When pastors publicly identify preachers they consider heretics, many in the pew cringe.
A friend who has suffered in this life more than almost anyone I know told me last night of a book by one of these questionable media preachers that is ministering to her. This friend buys and gives away Jesus Calling, a book that has sold in the millions while irking a lot of people for what is actually good reason. And yet, I know a lot of people who have absolutely no use for that book.
(I’m trying to give an example here; please do not ask for my assessment of Jesus Calling.)
“Let him alone,” said our Lord to His disciples about the lone-ranger preacher. “For he who is not against us is on our side” (Mark 9:40).
We are reminded of the parable of the tares from Matthew 13. “Lord,” said the farm-workers, “shall we go into the fields and uproot the tares?” “No,” said the owner. “Lest while you gather up the tares you also uproot the (good) wheat with them.”
The principle is perhaps best stated something like this: “Sometimes you should name names and sometimes you shouldn’t. Know your Bible, ask the Lord and obey the law of love.”
When I have said pastors should be cautious in identifying by name heretics from the pulpit, many have disagreed strongly.
Didn’t John call out Diotrephes in III John? Didn’t Paul issue a caution about Demas and others? Didn’t he say, “Alexander the coppersmith did me much harm”?
Yes. But mostly, the apostles did not “call them out by name.”
In the Corinthian church, Paul was perplexed by certain “super apostles” who were sucking all the air out of the room. They were the “stars” of their day, they had gifts and egos and resumes (and probably coiffures and best sellers and lived in gated mansions!) that outshone Paul’s measly style, unheralded gifts and questionable accomplishments. (I say that tongue in cheek. Who in the history of the Christian church rivals this apostle in gifts and accomplishments?! In a newspaper column just this week, a writer called the Apostle Paul one of the most influential people to ever walk this planet.)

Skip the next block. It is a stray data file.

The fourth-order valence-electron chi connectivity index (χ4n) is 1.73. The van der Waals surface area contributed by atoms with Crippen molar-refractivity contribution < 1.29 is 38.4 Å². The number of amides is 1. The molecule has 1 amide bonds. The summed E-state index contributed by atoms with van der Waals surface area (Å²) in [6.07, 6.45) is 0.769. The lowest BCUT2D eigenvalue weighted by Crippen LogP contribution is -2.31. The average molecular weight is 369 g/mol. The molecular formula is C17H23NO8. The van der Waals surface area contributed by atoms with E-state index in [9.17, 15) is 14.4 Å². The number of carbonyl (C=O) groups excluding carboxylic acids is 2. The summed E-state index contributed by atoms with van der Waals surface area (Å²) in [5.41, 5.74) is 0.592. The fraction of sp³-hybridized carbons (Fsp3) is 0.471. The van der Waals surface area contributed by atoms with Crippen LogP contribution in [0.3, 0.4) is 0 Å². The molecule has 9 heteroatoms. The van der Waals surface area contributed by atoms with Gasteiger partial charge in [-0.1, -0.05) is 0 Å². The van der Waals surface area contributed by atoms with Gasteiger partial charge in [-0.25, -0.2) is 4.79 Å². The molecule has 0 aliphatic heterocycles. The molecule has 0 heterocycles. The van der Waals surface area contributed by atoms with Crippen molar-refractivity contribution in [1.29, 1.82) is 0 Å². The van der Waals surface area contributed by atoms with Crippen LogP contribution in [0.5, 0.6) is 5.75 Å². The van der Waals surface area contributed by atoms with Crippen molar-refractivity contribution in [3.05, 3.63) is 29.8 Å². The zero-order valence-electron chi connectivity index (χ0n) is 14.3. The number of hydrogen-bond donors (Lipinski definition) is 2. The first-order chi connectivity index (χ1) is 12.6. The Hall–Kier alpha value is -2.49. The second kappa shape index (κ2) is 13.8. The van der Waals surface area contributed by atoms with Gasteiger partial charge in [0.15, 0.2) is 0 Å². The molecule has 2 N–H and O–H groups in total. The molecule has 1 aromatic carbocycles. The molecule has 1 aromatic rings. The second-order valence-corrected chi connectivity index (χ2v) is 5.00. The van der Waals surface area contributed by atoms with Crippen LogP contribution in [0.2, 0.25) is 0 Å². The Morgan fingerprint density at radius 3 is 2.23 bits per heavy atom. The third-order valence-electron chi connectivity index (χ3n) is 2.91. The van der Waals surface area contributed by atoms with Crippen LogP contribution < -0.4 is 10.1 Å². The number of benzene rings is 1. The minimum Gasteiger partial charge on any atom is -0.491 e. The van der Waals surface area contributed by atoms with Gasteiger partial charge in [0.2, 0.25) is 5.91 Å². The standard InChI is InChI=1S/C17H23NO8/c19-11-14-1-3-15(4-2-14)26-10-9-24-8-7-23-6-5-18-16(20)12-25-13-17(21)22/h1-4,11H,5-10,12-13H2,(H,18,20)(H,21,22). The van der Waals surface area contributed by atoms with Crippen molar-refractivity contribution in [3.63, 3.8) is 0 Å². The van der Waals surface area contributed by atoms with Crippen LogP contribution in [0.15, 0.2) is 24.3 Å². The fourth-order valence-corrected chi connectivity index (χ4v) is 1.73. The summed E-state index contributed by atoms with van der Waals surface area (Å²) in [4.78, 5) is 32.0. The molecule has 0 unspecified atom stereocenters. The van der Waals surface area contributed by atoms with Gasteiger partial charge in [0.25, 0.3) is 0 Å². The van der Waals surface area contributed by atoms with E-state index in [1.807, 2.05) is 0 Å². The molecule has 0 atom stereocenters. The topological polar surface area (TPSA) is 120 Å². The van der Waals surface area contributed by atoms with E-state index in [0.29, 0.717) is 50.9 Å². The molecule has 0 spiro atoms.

Paul hated what these people were doing. He called them “false apostles, deceitful workers, transforming themselves into apostles of Christ” (2 Corinthians 11:13).
That was enough. Those “in the know” required no further identification of the culprits. Besides, Paul was not there. His knowledge of these glamor boys was based on reports from friends. He would not sit as their judge, because he did not possess enough information. Nor did the situation require it. Addressing the situation should be sufficient.
History has not told us the rest of the story, although that will be one of the questions Paul will be addressing in his recollections some day in glory. (I hope the Father has in mind classes on this and ten thousand other subjects to tell His children “the rest of the stories.” I can’t wait.)
Please note that I did not say a pastor should never “call out” the wrong-headed preachers. Only that he should exercise care. He risks wounding the heart of the weak brother or sister who has found spiritual comfort in that one’s ministry. Therefore, pastors who decide to name names of offending preachers should know what they are talking about (that is, they’re not just quoting something they read from another preacher somewhere), should know their Bibles sufficiently to be certain of the Truth, and should obey the Law of Love as the Holy Spirit leads.
It’s not the worst thing in the world for the pew-dwellers to cringe at something the pastor says. But that should motivate him to be sure of his footing before he takes such a stand.
Our Lord said we shall give account of every idle word (Matthew 12:36). How much more will preachers account to Him for every sharp, harsh word, even when spoken in love with good intent.